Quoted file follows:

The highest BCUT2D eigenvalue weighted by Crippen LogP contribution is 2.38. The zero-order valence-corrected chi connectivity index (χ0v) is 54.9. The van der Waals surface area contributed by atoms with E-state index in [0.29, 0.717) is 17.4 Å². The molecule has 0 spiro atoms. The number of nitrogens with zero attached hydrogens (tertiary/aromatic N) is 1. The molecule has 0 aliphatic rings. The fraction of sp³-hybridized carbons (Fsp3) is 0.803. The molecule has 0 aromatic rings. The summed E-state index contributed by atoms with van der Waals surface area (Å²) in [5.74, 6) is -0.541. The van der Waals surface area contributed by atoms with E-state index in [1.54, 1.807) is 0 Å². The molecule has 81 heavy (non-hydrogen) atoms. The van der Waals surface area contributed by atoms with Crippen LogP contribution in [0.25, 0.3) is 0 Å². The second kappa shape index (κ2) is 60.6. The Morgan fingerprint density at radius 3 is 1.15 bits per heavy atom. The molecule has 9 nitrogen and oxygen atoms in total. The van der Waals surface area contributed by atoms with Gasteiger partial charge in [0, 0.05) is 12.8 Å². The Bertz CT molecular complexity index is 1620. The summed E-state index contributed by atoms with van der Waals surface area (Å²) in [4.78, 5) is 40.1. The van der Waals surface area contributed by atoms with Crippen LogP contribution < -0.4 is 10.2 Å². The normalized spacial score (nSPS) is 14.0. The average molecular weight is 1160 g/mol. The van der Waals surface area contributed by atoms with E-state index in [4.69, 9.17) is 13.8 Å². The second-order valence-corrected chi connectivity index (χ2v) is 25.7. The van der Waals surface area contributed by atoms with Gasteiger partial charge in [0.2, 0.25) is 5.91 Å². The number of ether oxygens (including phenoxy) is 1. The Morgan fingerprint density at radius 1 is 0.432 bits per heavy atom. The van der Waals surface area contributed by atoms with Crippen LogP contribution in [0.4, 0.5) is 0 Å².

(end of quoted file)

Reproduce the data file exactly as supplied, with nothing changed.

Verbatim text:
The highest BCUT2D eigenvalue weighted by Crippen LogP contribution is 2.38. The zero-order valence-corrected chi connectivity index (χ0v) is 54.9. The van der Waals surface area contributed by atoms with E-state index in [0.29, 0.717) is 17.4 Å². The molecule has 0 spiro atoms. The number of nitrogens with zero attached hydrogens (tertiary/aromatic N) is 1. The molecule has 0 aliphatic rings. The fraction of sp³-hybridized carbons (Fsp3) is 0.803. The molecule has 0 aromatic rings. The summed E-state index contributed by atoms with van der Waals surface area (Å²) in [5.74, 6) is -0.541. The van der Waals surface area contributed by atoms with E-state index in [1.54, 1.807) is 0 Å². The molecule has 81 heavy (non-hydrogen) atoms. The van der Waals surface area contributed by atoms with Crippen LogP contribution in [0.25, 0.3) is 0 Å². The second kappa shape index (κ2) is 60.6. The Morgan fingerprint density at radius 3 is 1.15 bits per heavy atom. The molecule has 9 nitrogen and oxygen atoms in total. The van der Waals surface area contributed by atoms with Gasteiger partial charge in [0, 0.05) is 12.8 Å². The Bertz CT molecular complexity index is 1620. The summed E-state index contributed by atoms with van der Waals surface area (Å²) in [4.78, 5) is 40.1. The van der Waals surface area contributed by atoms with Crippen LogP contribution < -0.4 is 10.2 Å². The normalized spacial score (nSPS) is 14.0. The average molecular weight is 1160 g/mol. The van der Waals surface area contributed by atoms with E-state index in [4.69, 9.17) is 13.8 Å². The second-order valence-corrected chi connectivity index (χ2v) is 25.7. The van der Waals surface area contributed by atoms with Gasteiger partial charge in [0.2, 0.25) is 5.91 Å². The number of ether oxygens (including phenoxy) is 1. The Morgan fingerprint density at radius 1 is 0.432 bits per heavy atom. The van der Waals surface area contributed by atoms with Crippen LogP contribution in [0.4, 0.5) is 0 Å².